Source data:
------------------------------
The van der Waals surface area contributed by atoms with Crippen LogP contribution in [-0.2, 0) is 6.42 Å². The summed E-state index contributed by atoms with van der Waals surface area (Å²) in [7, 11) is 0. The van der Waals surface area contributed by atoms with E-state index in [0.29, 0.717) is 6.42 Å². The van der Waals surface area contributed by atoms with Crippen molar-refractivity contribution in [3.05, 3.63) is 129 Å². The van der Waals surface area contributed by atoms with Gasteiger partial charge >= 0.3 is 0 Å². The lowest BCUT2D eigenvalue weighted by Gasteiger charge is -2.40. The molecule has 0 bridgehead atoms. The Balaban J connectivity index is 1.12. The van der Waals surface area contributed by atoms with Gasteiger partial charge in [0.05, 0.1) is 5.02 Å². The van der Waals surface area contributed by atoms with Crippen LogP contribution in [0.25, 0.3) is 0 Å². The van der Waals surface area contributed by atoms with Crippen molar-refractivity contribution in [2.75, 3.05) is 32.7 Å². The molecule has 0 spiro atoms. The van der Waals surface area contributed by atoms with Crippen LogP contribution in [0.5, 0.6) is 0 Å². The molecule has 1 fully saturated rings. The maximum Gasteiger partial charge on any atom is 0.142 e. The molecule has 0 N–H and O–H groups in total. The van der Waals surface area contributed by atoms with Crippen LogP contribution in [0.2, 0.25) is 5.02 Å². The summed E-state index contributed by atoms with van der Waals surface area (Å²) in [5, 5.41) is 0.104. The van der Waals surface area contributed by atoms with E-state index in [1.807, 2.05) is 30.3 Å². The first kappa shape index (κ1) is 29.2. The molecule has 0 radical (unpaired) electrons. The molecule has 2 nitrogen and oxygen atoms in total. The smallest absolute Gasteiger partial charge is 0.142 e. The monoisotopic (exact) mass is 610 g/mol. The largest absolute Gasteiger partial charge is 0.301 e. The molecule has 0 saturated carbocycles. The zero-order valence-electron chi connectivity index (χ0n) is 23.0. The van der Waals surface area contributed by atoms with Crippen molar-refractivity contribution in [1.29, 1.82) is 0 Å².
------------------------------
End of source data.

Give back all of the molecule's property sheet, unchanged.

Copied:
The van der Waals surface area contributed by atoms with Crippen LogP contribution in [-0.2, 0) is 6.42 Å². The summed E-state index contributed by atoms with van der Waals surface area (Å²) in [7, 11) is 0. The van der Waals surface area contributed by atoms with E-state index in [0.29, 0.717) is 6.42 Å². The van der Waals surface area contributed by atoms with Crippen molar-refractivity contribution in [3.05, 3.63) is 129 Å². The van der Waals surface area contributed by atoms with Gasteiger partial charge >= 0.3 is 0 Å². The lowest BCUT2D eigenvalue weighted by Gasteiger charge is -2.40. The molecule has 0 bridgehead atoms. The Balaban J connectivity index is 1.12. The van der Waals surface area contributed by atoms with Gasteiger partial charge in [0.05, 0.1) is 5.02 Å². The van der Waals surface area contributed by atoms with Crippen LogP contribution in [0.25, 0.3) is 0 Å². The van der Waals surface area contributed by atoms with Crippen molar-refractivity contribution in [2.75, 3.05) is 32.7 Å². The molecule has 0 spiro atoms. The van der Waals surface area contributed by atoms with Crippen LogP contribution in [0.5, 0.6) is 0 Å². The molecule has 1 fully saturated rings. The maximum Gasteiger partial charge on any atom is 0.142 e. The molecule has 0 N–H and O–H groups in total. The van der Waals surface area contributed by atoms with Crippen LogP contribution in [0.2, 0.25) is 5.02 Å². The summed E-state index contributed by atoms with van der Waals surface area (Å²) in [5, 5.41) is 0.104. The van der Waals surface area contributed by atoms with E-state index in [1.807, 2.05) is 30.3 Å². The first kappa shape index (κ1) is 29.2. The molecule has 0 radical (unpaired) electrons. The molecule has 2 nitrogen and oxygen atoms in total. The smallest absolute Gasteiger partial charge is 0.142 e. The monoisotopic (exact) mass is 610 g/mol. The largest absolute Gasteiger partial charge is 0.301 e. The molecule has 0 saturated carbocycles. The zero-order valence-electron chi connectivity index (χ0n) is 23.0. The van der Waals surface area contributed by atoms with Crippen molar-refractivity contribution in [1.29, 1.82) is 0 Å².